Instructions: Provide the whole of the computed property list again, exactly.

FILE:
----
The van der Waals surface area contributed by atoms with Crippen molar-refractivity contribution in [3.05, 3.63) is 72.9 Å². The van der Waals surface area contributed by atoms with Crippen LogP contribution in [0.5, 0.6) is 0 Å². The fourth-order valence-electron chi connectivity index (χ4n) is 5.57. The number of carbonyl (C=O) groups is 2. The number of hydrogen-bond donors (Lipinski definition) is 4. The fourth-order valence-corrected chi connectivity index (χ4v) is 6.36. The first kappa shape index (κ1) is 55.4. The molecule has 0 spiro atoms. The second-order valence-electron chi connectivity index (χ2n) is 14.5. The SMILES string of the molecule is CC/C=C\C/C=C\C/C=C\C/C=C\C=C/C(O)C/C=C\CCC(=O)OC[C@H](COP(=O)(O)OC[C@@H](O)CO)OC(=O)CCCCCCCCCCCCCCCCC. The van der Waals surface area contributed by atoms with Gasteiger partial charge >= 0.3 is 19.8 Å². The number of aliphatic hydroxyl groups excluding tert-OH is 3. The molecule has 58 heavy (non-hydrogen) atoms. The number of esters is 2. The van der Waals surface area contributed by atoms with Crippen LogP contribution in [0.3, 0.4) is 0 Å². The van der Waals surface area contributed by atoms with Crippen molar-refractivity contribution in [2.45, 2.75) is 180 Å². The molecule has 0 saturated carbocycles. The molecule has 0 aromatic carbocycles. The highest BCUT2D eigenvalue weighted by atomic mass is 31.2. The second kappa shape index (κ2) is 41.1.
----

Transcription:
The van der Waals surface area contributed by atoms with Crippen molar-refractivity contribution in [3.05, 3.63) is 72.9 Å². The van der Waals surface area contributed by atoms with Crippen LogP contribution in [0.5, 0.6) is 0 Å². The fourth-order valence-electron chi connectivity index (χ4n) is 5.57. The number of carbonyl (C=O) groups is 2. The number of hydrogen-bond donors (Lipinski definition) is 4. The fourth-order valence-corrected chi connectivity index (χ4v) is 6.36. The first kappa shape index (κ1) is 55.4. The molecule has 0 spiro atoms. The second-order valence-electron chi connectivity index (χ2n) is 14.5. The SMILES string of the molecule is CC/C=C\C/C=C\C/C=C\C/C=C\C=C/C(O)C/C=C\CCC(=O)OC[C@H](COP(=O)(O)OC[C@@H](O)CO)OC(=O)CCCCCCCCCCCCCCCCC. The van der Waals surface area contributed by atoms with Gasteiger partial charge >= 0.3 is 19.8 Å². The number of aliphatic hydroxyl groups excluding tert-OH is 3. The molecule has 58 heavy (non-hydrogen) atoms. The number of esters is 2. The van der Waals surface area contributed by atoms with Crippen LogP contribution in [0.3, 0.4) is 0 Å². The van der Waals surface area contributed by atoms with Crippen molar-refractivity contribution in [2.45, 2.75) is 180 Å². The molecule has 0 saturated carbocycles. The molecule has 0 aromatic carbocycles. The highest BCUT2D eigenvalue weighted by atomic mass is 31.2. The second kappa shape index (κ2) is 41.1.